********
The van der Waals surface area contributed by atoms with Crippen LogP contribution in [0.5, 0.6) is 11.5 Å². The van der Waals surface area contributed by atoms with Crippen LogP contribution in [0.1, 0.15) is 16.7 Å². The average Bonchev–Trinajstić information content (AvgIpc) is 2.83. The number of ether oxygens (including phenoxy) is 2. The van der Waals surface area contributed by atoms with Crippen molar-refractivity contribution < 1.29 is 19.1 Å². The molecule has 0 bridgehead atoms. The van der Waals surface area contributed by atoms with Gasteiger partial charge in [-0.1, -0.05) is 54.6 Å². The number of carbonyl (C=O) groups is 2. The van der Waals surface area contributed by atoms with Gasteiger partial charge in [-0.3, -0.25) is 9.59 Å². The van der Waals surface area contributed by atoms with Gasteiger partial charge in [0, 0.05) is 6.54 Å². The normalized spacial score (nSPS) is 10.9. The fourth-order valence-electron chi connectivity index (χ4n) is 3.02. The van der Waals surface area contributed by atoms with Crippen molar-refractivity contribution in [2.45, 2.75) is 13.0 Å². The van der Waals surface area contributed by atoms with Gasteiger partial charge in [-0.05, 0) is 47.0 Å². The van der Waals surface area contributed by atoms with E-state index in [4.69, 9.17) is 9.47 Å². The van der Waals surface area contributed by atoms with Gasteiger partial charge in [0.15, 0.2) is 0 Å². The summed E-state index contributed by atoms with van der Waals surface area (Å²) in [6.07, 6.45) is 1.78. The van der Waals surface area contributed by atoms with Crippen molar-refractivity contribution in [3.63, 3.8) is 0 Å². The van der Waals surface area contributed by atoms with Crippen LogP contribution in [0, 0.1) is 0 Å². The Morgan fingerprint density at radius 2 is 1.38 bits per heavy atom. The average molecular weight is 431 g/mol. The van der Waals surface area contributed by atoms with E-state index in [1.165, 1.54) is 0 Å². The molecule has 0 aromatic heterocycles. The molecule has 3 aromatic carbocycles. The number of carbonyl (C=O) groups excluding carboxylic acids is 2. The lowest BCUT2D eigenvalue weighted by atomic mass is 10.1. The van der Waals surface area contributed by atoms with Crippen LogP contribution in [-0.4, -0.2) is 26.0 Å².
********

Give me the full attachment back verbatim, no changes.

The van der Waals surface area contributed by atoms with Crippen LogP contribution in [0.5, 0.6) is 11.5 Å². The van der Waals surface area contributed by atoms with Crippen LogP contribution in [0.1, 0.15) is 16.7 Å². The average Bonchev–Trinajstić information content (AvgIpc) is 2.83. The number of ether oxygens (including phenoxy) is 2. The van der Waals surface area contributed by atoms with Crippen molar-refractivity contribution < 1.29 is 19.1 Å². The molecule has 0 bridgehead atoms. The van der Waals surface area contributed by atoms with Gasteiger partial charge in [-0.1, -0.05) is 54.6 Å². The number of carbonyl (C=O) groups is 2. The van der Waals surface area contributed by atoms with Gasteiger partial charge in [-0.3, -0.25) is 9.59 Å². The van der Waals surface area contributed by atoms with Gasteiger partial charge in [0, 0.05) is 6.54 Å². The normalized spacial score (nSPS) is 10.9. The fourth-order valence-electron chi connectivity index (χ4n) is 3.02. The van der Waals surface area contributed by atoms with Crippen molar-refractivity contribution in [2.45, 2.75) is 13.0 Å². The van der Waals surface area contributed by atoms with Gasteiger partial charge in [-0.05, 0) is 47.0 Å². The van der Waals surface area contributed by atoms with E-state index in [4.69, 9.17) is 9.47 Å². The van der Waals surface area contributed by atoms with Gasteiger partial charge in [0.15, 0.2) is 0 Å². The summed E-state index contributed by atoms with van der Waals surface area (Å²) in [6.07, 6.45) is 1.78. The van der Waals surface area contributed by atoms with Crippen molar-refractivity contribution in [3.63, 3.8) is 0 Å². The van der Waals surface area contributed by atoms with Crippen LogP contribution in [0, 0.1) is 0 Å². The Morgan fingerprint density at radius 2 is 1.38 bits per heavy atom. The average molecular weight is 431 g/mol. The van der Waals surface area contributed by atoms with E-state index in [1.165, 1.54) is 0 Å². The molecule has 0 aromatic heterocycles. The molecule has 3 aromatic carbocycles. The number of carbonyl (C=O) groups excluding carboxylic acids is 2. The lowest BCUT2D eigenvalue weighted by atomic mass is 10.1. The van der Waals surface area contributed by atoms with Crippen LogP contribution in [-0.4, -0.2) is 26.0 Å².